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A community-led solution to child health inequalities

Publication: Greater Govanhill

How a community-led health project in London is transforming children’s health in one of the capital’s most diverse communities – and what lessons could be learned by Scotland.

women look at resources for neon projet
Women in Bangladeshi community in London

When you become a mum,  you can face challenges that leave you feeling isolated and out of your depth; it can sometimes seem like you have to learn all the milestones of being a new mum by yourself. Diet can be a particularly challenging thing to learn about, especially nowadays when it can be expensive and time-consuming to make nutritious food. Down in London one programme, Nurture Early for Optimal Nutrition (NEON), is working with local communities to improve infant health, in a project co-created by the participants.  

NEON ran out of the Flower and Dean Community Centre in Tower Hamlets, from 2015 until earlier this year and worked with parents from South Asian communities to support their children who are two and younger.  The latest trial worked with mums from the Bangladeshi community — Tower Hamlets has the largest Bangladeshi community in Europe. Greater Govanhill editor, Rhiannon, and I went to London to understand how NEON works. 

The project is unique for several reasons, It is culturally considerate and inclusive with the focus of the project being decided by both healthcare professionals and parents. Monica Lakhanpaul is a professor of integrated health and was one of the lead investigators for the project. Speaking about how the idea first formed, she said: “The origins of this project were totally from the community themselves. We knew that more and more children were becoming obese, they’ve got a risk of heart disease, they’ve got a risk of diabetes… and what better way than asking the communities what they needed – and what help they wanted from us?  

“They could really advise you from their own lived experience on what to do. Whereas, as professionals, we’re just telling people what to do. We’ve not had those same lived experiences. So we can’t really always put ourselves in somebody else’s shoes.”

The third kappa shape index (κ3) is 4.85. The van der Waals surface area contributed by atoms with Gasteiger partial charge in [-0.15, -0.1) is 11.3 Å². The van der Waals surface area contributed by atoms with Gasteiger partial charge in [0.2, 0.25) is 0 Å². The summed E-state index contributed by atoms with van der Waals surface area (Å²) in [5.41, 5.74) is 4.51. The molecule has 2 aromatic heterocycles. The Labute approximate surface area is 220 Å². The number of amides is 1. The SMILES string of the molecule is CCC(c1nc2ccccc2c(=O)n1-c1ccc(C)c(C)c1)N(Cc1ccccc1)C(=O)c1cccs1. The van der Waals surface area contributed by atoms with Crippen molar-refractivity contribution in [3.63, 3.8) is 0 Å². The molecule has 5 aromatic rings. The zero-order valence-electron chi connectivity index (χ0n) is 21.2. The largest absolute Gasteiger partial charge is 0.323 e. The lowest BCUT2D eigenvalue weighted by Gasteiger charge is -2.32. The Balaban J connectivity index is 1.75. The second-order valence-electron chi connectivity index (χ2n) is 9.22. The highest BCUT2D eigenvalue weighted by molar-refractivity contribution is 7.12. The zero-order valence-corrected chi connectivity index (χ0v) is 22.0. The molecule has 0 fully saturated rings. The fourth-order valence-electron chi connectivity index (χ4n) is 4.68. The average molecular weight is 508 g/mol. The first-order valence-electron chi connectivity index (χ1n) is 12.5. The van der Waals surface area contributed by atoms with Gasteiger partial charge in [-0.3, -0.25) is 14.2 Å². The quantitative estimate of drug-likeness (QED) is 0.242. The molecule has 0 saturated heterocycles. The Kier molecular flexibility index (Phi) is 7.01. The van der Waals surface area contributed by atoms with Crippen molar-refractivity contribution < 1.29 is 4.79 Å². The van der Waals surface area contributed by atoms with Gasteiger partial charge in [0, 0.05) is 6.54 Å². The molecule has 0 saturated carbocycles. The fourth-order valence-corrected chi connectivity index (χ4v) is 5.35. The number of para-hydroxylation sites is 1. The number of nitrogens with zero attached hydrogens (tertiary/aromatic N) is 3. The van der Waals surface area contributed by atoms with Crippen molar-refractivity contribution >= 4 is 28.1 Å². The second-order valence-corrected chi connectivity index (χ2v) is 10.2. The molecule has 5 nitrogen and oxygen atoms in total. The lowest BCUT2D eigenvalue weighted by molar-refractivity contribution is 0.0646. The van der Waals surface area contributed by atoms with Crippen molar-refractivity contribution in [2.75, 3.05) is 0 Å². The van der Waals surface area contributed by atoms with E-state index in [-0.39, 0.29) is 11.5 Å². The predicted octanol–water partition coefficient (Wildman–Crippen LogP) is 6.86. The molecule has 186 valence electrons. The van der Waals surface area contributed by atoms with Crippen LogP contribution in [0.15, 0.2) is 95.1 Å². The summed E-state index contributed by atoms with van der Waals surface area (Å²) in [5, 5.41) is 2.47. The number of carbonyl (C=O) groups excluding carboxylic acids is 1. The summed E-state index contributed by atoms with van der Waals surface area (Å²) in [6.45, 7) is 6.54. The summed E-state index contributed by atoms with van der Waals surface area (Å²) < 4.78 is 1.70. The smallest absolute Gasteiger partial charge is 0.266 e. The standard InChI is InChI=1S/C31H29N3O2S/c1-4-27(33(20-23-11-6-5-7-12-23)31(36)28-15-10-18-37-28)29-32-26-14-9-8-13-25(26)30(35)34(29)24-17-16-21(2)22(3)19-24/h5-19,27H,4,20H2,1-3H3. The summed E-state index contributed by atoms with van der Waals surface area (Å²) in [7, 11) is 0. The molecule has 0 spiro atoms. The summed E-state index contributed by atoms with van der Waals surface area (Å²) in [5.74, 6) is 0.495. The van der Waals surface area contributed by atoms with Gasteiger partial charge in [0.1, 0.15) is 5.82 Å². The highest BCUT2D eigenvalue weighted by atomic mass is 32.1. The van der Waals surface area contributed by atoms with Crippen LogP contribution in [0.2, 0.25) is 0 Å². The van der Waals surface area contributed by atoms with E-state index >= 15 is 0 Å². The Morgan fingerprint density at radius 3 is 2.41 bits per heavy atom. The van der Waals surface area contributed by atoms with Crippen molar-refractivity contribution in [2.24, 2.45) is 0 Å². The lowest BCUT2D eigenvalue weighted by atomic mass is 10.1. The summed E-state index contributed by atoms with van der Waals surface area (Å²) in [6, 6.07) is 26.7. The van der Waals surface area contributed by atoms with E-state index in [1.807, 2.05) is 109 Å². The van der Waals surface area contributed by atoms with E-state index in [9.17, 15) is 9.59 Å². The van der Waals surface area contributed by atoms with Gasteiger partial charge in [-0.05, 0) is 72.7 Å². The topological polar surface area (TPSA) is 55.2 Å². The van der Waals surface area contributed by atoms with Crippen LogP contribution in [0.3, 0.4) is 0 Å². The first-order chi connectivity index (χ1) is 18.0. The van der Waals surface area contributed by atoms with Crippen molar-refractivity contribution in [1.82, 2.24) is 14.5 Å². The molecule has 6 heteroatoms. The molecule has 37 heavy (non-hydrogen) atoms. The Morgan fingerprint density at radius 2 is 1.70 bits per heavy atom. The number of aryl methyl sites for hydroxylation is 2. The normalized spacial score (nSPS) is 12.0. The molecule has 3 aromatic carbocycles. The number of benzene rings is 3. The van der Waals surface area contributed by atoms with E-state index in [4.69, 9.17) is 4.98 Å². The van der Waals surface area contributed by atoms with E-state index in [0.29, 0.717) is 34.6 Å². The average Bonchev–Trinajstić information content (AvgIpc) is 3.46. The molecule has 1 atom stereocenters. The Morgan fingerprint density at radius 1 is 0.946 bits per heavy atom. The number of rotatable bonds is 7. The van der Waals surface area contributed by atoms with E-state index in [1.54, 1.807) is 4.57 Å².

Monica explains that by monitoring the first 1000 days of a child’s life, parents have a better chance of preventing overfeeding and understanding how to safely handle malnutrition: “The first 1000 days are the most important time in the child’s life if you get that right you have a much better chance of your child being healthier in the future.” 

To maintain a connection with the community, NEON was delivered and facilitated by trained community members who are multilingual and have a cultural understanding of the barriers the mothers faced. 

A photo of Lily Islam in Tower Hamlets

Lily Islam was one of the facilitators. She speaks Bangla, allowing her to translate the material for mums whose first language wasn’t English. NEON was a way for Lily to lift her community out of a feeling of resignation: “Having worked in health and working as an advocate I could see the struggles that my aunts and uncles were facing with diabetes and all the struggles with long-term health conditions. They had almost accepted it, ‘Because my mum has it I’m going to get it anyway’.”

To break away from the traditional top-down healthcare process, and towards a more progressive approach to community health, parents spent eight weeks helping create resources that would be used by them and the facilitators in the workshops.  Here they created picture cards depicting both solutions and barriers around dental hygiene, motor skills and brain development that they would engage in conversation in the workshops. 

Another outcome was a weaning recipe book with South Asian recipes shared by the participants. Most books for infant feeding in this country include recipes of Western cuisine that were not already part of the parents’ culinary knowledge. 

This was particularly useful for new mum Koli, who said: “I have one child and he is 15 months old. When I joined the NEON programme I learned a lot of things. In our countries [the Indian subcontinent] people say if you add sugary food [to a baby’s diet] your baby’s brain will be developed. And my mother-in-law and sister-in-law said if you don’t put salt in, this food will not be tasty. 

“Another thing, as Asian people, we say if you add sugary food your baby will talk sweet in the future. That’s why sometimes I put in sugar, but then when I joined this programme I learned that it’s not good for the baby’s brain development and it’s not good for my baby’s health.” 

The situation in Scotland

A 2018 report showed that Scotland had the highest overall obesity rates compared to the rest of the UK. To tackle this, former First Minister, Nicola Sturgeon committed to halving childhood obesity by 2030. Moreover, a freedom of information request made by The Herald also showed that NHS Greater Glasgow and Clyde received 3895 admissions for children aged under 18 with signs of malnutrition from 2018 to 2022. Working with communities to find solutions to child obesity and malnutrition like NEON could support Scotland in addressing these health challenges.